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Posts Tagged ‘data journalism handbook’

Improve Your Data Journalism Skills, For Free

In today’s journalism environment, data is abundant, but journalists skilled at collecting, interpreting and maximizing it are not as plentiful. These are real skills that can improve your reporting today and improve your job prospects in the future.

If one of your New Year’s Resolutions is to do your journalism job better (which probably should just be a standing resolution anyway), here’s a great free way reporters, editors and designers can improve their data journalism skills.

From European Journalism Centre, the people who brought us the Data Journalism Handbook, comes this five-week online course starting early in 2014: Doing Journalism With Data: First Steps and Skills

Among the topics to be covered by some industry experts: Read more

Mediabistro Course

Memoir Writing

Memoir WritingStarting July 16, learn how to tell and sell the story of your life! Taught by a published memoir writer, Wendy Dale will teach you how to create a story around a marketable premise, write a memoir with solid structure, sell you memoir before you've finished writing it and more! Register now! 

3 Things Journalists Should Ask About Their Data

Have you ever read a news article that cited confusing statistics or some fuzzy math that didn’t seem to make logical sense or add up? Chances are, the math and stats didn’t make sense to the reporter who wrote it either.

Whether it’s quarterly earning statements, census figures or standardized testing results, journalists on all beats can’t avoid data. It’s ubiquitous and, thanks to the Internet, readily available. Unfortunately, “data literacy” isn’t quite as common.

It’s one thing to know technical skills like how to format, filter and sort, and run basic pivot tables or access queries, and it’s another to really understand the data and math itself, let alone why the numbers matter and what they mean.

That’s why I was excited to see this post at Media Helping Media: “Journalists – become data literate in three steps.” The post outlines three questions every journalist should ask before diving into their data:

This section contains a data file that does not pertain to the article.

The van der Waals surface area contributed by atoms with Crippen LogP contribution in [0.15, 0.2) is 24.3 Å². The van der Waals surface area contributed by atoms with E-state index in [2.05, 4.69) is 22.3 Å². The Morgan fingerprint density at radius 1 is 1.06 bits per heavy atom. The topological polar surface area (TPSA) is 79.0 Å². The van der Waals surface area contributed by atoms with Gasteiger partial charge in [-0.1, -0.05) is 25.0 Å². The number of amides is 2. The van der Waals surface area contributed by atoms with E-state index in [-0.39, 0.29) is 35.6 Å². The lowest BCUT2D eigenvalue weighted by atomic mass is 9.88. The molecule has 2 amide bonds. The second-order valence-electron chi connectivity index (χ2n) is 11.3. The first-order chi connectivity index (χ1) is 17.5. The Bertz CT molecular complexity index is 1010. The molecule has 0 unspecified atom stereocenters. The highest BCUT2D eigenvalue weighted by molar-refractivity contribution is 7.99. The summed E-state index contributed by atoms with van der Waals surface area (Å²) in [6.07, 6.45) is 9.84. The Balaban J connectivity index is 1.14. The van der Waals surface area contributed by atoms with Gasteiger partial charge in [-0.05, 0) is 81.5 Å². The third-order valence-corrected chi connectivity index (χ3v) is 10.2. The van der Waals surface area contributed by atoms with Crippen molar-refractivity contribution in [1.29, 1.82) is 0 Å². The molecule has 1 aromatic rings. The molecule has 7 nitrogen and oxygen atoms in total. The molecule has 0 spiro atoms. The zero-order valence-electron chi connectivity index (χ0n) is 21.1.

1. How was the data collected?
  2. What’s in there to learn?
  3. How reliable is the information?

Go read the post to learn more about why these questions matter most, and specific instances where they can make a very big difference. It’s a piece taken from the Data Journalism Handbook, which is worth checking out in and of itself, though more of a time committment.

Data literacy really boils down to good journalism, and the more you understand the numbers and their source, the more confidently (and correctly) you can report them.

6 Data Journalism Blogs To Bookmark, Part 2

Last week, I started a list of six data journalism blogs you should take note of. The post stemmed from a project some journalists are leading to develop a data-driven journalism handbook that covers all aspects of the field. This weekend, thanks to a massive effort by attendees at the Mozilla Festival in London, the project morphed from the bare bones of an idea into something very tangible.

In just two days, 55 contributors, from organizations such as the New York Times, the Guardian and Medill School of Journalism, were able to draft 60 pages, 20,000 words, and six chapters of the handbook. The goal is to have a comprehensive draft completed by the end of the year, said Liliana Bounegru of the European Journalism Centre, which is co-sponsoring production of the handbook. If you’re interested in contributing, email Bounegru at bounegru@ejc.net. You can see what the group has so far at bit.ly/ddjbook.

Since the handbook is still being tweaked, why not check out these data journalism blogs? Read more